I now have a reason to fast forward to current events, so this blog is definitely going to derail from chronological order, to more of a stream of consciousness telling of what is important as it arises. I have to do this because the new year brought around some very interesting ideas that go along with my biggest horsemanship issue: direction.
If I’ve noticed one major flaw in my work recently it has been what I call, “Horsemanship Hypochondria”. Here’s a very obvious example.
Over the past year I’ve been working with a 5 year old gelding to head into the entry level endurance direction. One of the things I’ve been focusing on is his topline development. So, I’ve been sending pictures taken throughout the year to my friend/teacher, horsewoman Kathleen Lindley Beckham for discussion.
Her comment on the last picture was, “Getting there! I like that I DON’T see a roach back forming.”
We went on to talk about other things, but all that got stuck in my head was the term, “roach back.” Very shortly I had myself in a tither over Google images of horribly grotesque roach backed horses. Not only that, but I had myself convinced that he did indeed have a roach back and I was riding all wrong and needed to start back at square one.
Now, to be truthful, he does have some chiropractic issues that I am working on. But those are very directly linked to a wreck he had with a stock feeder last summer. We are working those out, but they don’t really have any thing to do with, or look similar to a roach back. It only took me a few hours to convince myself that he did have one though. And, that the roach back MUST be the root of any bump in the road I am having with him training wise. That, my friends, is Horsemanship Hypochondria.
Eventually my panic stricken brain talked it’s self off of the ledge and I tore my eyes away from the computer screen and out to my horse. He was fine.
I’ve been really careful since then to not let perceived problems take away from my time and work with horses. I’ve realized that the precious hours I spent inside, researching something that had nothing to do with my or my horse could have been spent improving my riding or my horse’s understanding of the world. The worst part of it all is that in my panic, I stepped on my horse and started riding him completely different than what I had been. Guess what? In an hour, I had a sore backed horse.
I’m not saying that as knowledgeable horse people, we shouldn’t be as educated as possible. And, I’m NOT advocating riding or using horses that are in pain. Instead, I am saying two other things.
We probably make up way too many excuses why we shouldn’t ride our horses. I know tack fit, lameness issues, and weather are things to consider. I guess it’s just that we should be careful to not to fall into the Horsemanship Hypochondria mentality. It’s awfully easy to say, “My horse is a little off today, I can’t ride it, work with it, or even get near it.”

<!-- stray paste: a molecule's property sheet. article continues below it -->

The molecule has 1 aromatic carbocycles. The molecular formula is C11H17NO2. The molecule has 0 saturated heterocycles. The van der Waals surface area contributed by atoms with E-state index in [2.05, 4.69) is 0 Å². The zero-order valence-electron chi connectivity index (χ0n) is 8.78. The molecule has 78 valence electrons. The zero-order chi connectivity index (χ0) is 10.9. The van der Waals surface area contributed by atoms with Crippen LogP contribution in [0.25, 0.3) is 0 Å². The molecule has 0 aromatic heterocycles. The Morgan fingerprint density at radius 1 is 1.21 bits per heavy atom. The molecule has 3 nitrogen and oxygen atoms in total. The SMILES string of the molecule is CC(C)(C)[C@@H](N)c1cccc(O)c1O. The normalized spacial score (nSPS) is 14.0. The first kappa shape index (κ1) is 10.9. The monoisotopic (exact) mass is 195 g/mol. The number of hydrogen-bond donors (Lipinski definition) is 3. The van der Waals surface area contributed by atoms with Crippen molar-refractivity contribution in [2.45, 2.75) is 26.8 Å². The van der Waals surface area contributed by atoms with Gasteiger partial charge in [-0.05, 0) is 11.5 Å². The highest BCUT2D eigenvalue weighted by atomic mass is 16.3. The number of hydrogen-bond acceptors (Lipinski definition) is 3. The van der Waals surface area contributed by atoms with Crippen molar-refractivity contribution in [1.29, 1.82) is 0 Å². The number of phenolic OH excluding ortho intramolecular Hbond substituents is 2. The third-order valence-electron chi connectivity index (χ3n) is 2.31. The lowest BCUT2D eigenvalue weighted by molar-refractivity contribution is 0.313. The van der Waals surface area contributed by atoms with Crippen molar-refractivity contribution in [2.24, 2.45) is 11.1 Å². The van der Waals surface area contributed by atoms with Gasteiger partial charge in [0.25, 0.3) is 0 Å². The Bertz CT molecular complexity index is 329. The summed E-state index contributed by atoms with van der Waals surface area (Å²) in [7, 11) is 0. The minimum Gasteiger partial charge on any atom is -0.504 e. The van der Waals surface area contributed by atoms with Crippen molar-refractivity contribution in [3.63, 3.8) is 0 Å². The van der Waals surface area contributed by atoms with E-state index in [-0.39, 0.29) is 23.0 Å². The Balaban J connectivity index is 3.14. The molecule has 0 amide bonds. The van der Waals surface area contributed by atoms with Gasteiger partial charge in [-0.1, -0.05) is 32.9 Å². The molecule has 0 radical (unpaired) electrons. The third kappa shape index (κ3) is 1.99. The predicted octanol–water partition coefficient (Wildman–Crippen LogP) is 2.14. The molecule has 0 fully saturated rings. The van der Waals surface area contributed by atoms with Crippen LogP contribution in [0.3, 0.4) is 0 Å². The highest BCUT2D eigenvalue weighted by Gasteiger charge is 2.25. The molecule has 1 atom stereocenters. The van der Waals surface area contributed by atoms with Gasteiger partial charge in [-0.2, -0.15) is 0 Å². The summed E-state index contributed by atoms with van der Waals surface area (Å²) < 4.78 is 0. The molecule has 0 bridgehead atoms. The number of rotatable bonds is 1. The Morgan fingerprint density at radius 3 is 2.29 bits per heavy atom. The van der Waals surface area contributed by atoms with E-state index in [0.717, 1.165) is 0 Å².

It’s dang hard to say, “I’ve hit a wall training wise and I’m not real comfortable riding my horse.”
Yes, I know horses’ performance can be vastly affected by pain. If your horse is in pain and you can fix it, please do! This isn’t a discussion of whether or not horses can feel pain, but rather my observations on some of the excuses we as humans have for not doing our best work. Ride or work your horse within it’s limitations, but at least do something!
The main horse I ride right now has a huge brace in his right side. He has always had it and it is part of why I ended up with him. Could it be pain related? Maybe, or at least it’s stiffness related. Yes, I’ve had vets look at him. No, none of them felt like it was a soundness issue. I always have to work with and sometimes around that brace. After a year, I doubt that the movement I am looking for will ever be as fluid as what I like with that particular horse. It’s not his fault, but it can be frustrating. Still, I don’t stop working with him.
The second thing I need to say is don’t let yourself fall into a panic over something that is completely insignificant in order to avoid taking another step in your horsemanship. That’s what I tend to do, and it’s a bad idea.
Which is why I am incredibly thankful to have been invited to the Northwood Farms 2015 Twelve Week Horsemanship Challenge.
It sounds pretty basic. In the coming weeks I have to log forty horsemanship hours with a single chosen horse. I also have to complete thirty rides on that horse, five of which can be bareback.
Now, from what I’ve seen, this challenge is directed more toward people who live in bad weather climates, to encourage them to get out and work with their horses, no excuses.
As I neither have the time nor weather constraints that most of the riders have, I am using the challenge to fill in things I’ve been avoiding with this particular horse. For instance, I am making sure at least five of those rides are going to be bareback. And, by bareback ride five, I’m going to be sitting the trot.
That doesn’t seem like much, but it means I’d better make the main focus of my saddled rides getting a solid balanced trot, and getting my walk/trot transitions stellar. Which means I’d better go back in my groundwork and see how that trot and transitions are on line and loose in the round pen.
Having said all of that, I don’t know if twelve weeks, or forty hours or thirty rides, or five bareback rides is going to be enough at all!
So, there it is. I’ve been floundering around for direction for almost a year and just like that I have plenty of direction and detail to work on for the next twelve weeks.
I am going to use this blog to record how the challenge is working out for me. I’ll still pepper it with old stories because I feel like I am leaving a huge gap right now. There’s no real idea yet of how I got from her to me. So, I’ll keep adding those stories as they come to mind.
For now, however, I am off to catch my horse and go to work.